Pokémon Ranger: Shadows of Almia • Page 2

Catch and release.

And it is a long haul, even though the game retains its rather claustrophobic hand-holding design. Whenever you come across an obstacle, you know there'll be a Pokmon that can deal with it in the immediate vicinity. It's just a matter of wandering around until you find it. Equally, the story rarely gives you the freedom to roam and find your own path. Missions are doled out in rigid order, and there's very little opportunity to tackle them in your own way.

The plot moves at a snail's pace - the largely uneventful opening set at the Ranger Academy still takes over an hour, despite offering the shallowest training regime since Luke Skywalker became a Jedi by doing some handstands and giving Yoda a shoulder ride. More annoyingly, characters continually interrupt the action to state the obvious. You'll be hurrying to an urgent mission, and your companions will halt your progress to tell you that you'd better hurry up. Then as you see that you're getting near your objective, they'll pipe up to tell you that you're getting near your objective. And then again to tell you they're a bit scared. And then again when they're feeling brave.

You just want to get on with the task at hand, but you have to click through too much inconsequential waffle to do so. It's all par for the course in the realms of JRPG, where charm and incidental detail can add quirky texture to an epic tale, but since this story often feels like a retread of the last outing, with yet another villainous team trying to implicate innocent Pokmon in their evil plot, such stop-start padding is harder to forgive.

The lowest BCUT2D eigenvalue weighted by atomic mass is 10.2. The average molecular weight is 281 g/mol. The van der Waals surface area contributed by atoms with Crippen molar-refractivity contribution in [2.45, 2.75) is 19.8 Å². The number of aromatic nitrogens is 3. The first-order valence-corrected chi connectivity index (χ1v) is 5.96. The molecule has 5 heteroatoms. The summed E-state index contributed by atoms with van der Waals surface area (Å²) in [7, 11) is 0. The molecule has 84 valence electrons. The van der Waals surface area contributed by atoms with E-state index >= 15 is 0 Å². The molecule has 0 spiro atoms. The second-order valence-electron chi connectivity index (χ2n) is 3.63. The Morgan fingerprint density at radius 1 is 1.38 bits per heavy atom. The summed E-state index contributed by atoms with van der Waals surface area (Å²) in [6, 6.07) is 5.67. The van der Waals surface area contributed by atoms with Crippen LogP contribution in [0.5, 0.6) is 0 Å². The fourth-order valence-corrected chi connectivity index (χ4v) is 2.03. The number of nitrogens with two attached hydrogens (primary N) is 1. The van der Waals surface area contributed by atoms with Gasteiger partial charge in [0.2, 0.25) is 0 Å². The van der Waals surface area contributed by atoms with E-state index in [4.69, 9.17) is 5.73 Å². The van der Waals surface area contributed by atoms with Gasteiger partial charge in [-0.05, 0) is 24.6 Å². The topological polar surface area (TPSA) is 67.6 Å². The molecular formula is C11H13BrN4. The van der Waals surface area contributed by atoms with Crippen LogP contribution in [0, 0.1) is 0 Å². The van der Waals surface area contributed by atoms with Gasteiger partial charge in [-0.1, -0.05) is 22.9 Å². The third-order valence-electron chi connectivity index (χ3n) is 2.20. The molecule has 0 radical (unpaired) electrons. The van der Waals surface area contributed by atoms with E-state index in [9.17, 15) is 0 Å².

You can now choose your first partner Pokmon rather than having it determined by your gender. Sexist, you see.

At least there are now side-quests, with the civilian population of Almia asking for assistance in solving their Pokmon-related problems. You can only have one of these optional objectives on the go at a time, but your reward for completion is Power-Up Data which improves your Capture Styler. You may be able to draw longer lines, for example, or take less damage from a particular type of Pokmon. It's not enough to make you feel like there's a world of adventure to be found beyond the main story missions, but it's better than nothing.

So there are improvements over the previous entry, and Shadows of Almia is most assuredly good at what it does. It's just that what it does still isn't that exciting or memorable, and without the lure of permanently capturing your Pokpals, it falls to the rather dull storyline to try and keep players engaged. With a long wait until the next proper Pokmon game, many fans may feel that's enough, but they shouldn't expect anything more than a mild distraction.

6 /10

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Dan Whitehead

Dan Whitehead


Dan has been writing for Eurogamer since 2006 and specialises in RPGs, shooters and games for children. His bestest game ever is Julian Gollop's Chaos.


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